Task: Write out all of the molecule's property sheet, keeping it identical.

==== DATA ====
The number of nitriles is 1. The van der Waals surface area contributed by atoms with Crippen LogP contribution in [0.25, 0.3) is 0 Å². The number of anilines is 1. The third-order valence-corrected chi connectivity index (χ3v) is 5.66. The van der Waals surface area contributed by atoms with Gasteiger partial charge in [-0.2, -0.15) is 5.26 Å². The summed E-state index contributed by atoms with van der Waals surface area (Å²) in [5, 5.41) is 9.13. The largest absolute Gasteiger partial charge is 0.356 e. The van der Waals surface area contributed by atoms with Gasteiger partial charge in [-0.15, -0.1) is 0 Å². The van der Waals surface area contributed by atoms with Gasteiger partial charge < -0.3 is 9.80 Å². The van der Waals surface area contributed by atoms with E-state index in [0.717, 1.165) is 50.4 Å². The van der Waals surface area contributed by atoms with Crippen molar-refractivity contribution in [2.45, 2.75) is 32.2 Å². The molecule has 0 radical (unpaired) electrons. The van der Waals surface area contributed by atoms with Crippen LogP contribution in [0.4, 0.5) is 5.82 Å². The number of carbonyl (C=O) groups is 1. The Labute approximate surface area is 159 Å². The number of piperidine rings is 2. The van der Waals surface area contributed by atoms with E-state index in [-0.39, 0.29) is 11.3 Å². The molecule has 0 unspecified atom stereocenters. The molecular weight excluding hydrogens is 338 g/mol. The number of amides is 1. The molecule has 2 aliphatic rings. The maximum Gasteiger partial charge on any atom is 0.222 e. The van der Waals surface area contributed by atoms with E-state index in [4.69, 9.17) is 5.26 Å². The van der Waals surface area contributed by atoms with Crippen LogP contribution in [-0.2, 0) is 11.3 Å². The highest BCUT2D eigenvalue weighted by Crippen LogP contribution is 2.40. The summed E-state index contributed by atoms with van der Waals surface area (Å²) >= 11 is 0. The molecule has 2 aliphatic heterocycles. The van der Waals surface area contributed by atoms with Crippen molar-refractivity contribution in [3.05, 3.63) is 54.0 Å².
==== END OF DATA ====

The number of nitriles is 1. The van der Waals surface area contributed by atoms with Crippen LogP contribution in [0.25, 0.3) is 0 Å². The number of anilines is 1. The third-order valence-corrected chi connectivity index (χ3v) is 5.66. The van der Waals surface area contributed by atoms with Gasteiger partial charge in [-0.2, -0.15) is 5.26 Å². The summed E-state index contributed by atoms with van der Waals surface area (Å²) in [5, 5.41) is 9.13. The largest absolute Gasteiger partial charge is 0.356 e. The van der Waals surface area contributed by atoms with Gasteiger partial charge in [-0.15, -0.1) is 0 Å². The van der Waals surface area contributed by atoms with Gasteiger partial charge < -0.3 is 9.80 Å². The van der Waals surface area contributed by atoms with E-state index in [0.717, 1.165) is 50.4 Å². The van der Waals surface area contributed by atoms with Crippen molar-refractivity contribution in [2.45, 2.75) is 32.2 Å². The molecule has 0 radical (unpaired) electrons. The van der Waals surface area contributed by atoms with Crippen LogP contribution in [0.4, 0.5) is 5.82 Å². The number of carbonyl (C=O) groups is 1. The Labute approximate surface area is 159 Å². The number of piperidine rings is 2. The van der Waals surface area contributed by atoms with E-state index in [-0.39, 0.29) is 11.3 Å². The molecule has 0 unspecified atom stereocenters. The molecular weight excluding hydrogens is 338 g/mol. The number of amides is 1. The molecule has 2 aliphatic rings. The maximum Gasteiger partial charge on any atom is 0.222 e. The van der Waals surface area contributed by atoms with E-state index in [4.69, 9.17) is 5.26 Å². The van der Waals surface area contributed by atoms with Crippen LogP contribution in [-0.2, 0) is 11.3 Å². The highest BCUT2D eigenvalue weighted by Crippen LogP contribution is 2.40. The summed E-state index contributed by atoms with van der Waals surface area (Å²) >= 11 is 0. The molecule has 2 aliphatic heterocycles. The van der Waals surface area contributed by atoms with Crippen molar-refractivity contribution in [3.05, 3.63) is 54.0 Å².